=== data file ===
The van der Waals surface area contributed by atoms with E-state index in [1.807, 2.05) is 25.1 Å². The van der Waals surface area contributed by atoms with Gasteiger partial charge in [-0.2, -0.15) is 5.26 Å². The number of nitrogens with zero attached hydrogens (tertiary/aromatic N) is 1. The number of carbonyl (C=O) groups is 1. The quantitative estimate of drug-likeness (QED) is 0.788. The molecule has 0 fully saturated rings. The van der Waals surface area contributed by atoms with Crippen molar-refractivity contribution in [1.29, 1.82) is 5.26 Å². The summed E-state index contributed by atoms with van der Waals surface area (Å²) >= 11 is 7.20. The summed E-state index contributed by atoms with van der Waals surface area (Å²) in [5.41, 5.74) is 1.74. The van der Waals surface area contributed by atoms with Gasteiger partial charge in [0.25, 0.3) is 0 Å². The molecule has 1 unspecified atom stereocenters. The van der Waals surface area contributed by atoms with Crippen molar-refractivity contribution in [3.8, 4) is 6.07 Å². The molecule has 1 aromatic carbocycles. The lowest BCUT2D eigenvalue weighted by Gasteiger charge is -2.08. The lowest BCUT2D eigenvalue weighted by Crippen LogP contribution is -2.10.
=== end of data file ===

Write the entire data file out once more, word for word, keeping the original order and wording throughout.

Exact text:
The van der Waals surface area contributed by atoms with E-state index in [1.807, 2.05) is 25.1 Å². The van der Waals surface area contributed by atoms with Gasteiger partial charge in [-0.2, -0.15) is 5.26 Å². The number of nitrogens with zero attached hydrogens (tertiary/aromatic N) is 1. The number of carbonyl (C=O) groups is 1. The quantitative estimate of drug-likeness (QED) is 0.788. The molecule has 0 fully saturated rings. The van der Waals surface area contributed by atoms with Crippen molar-refractivity contribution in [1.29, 1.82) is 5.26 Å². The summed E-state index contributed by atoms with van der Waals surface area (Å²) >= 11 is 7.20. The summed E-state index contributed by atoms with van der Waals surface area (Å²) in [5.41, 5.74) is 1.74. The van der Waals surface area contributed by atoms with Gasteiger partial charge in [0.25, 0.3) is 0 Å². The molecule has 1 unspecified atom stereocenters. The van der Waals surface area contributed by atoms with Crippen molar-refractivity contribution in [3.8, 4) is 6.07 Å². The molecule has 1 aromatic carbocycles. The lowest BCUT2D eigenvalue weighted by Gasteiger charge is -2.08. The lowest BCUT2D eigenvalue weighted by Crippen LogP contribution is -2.10.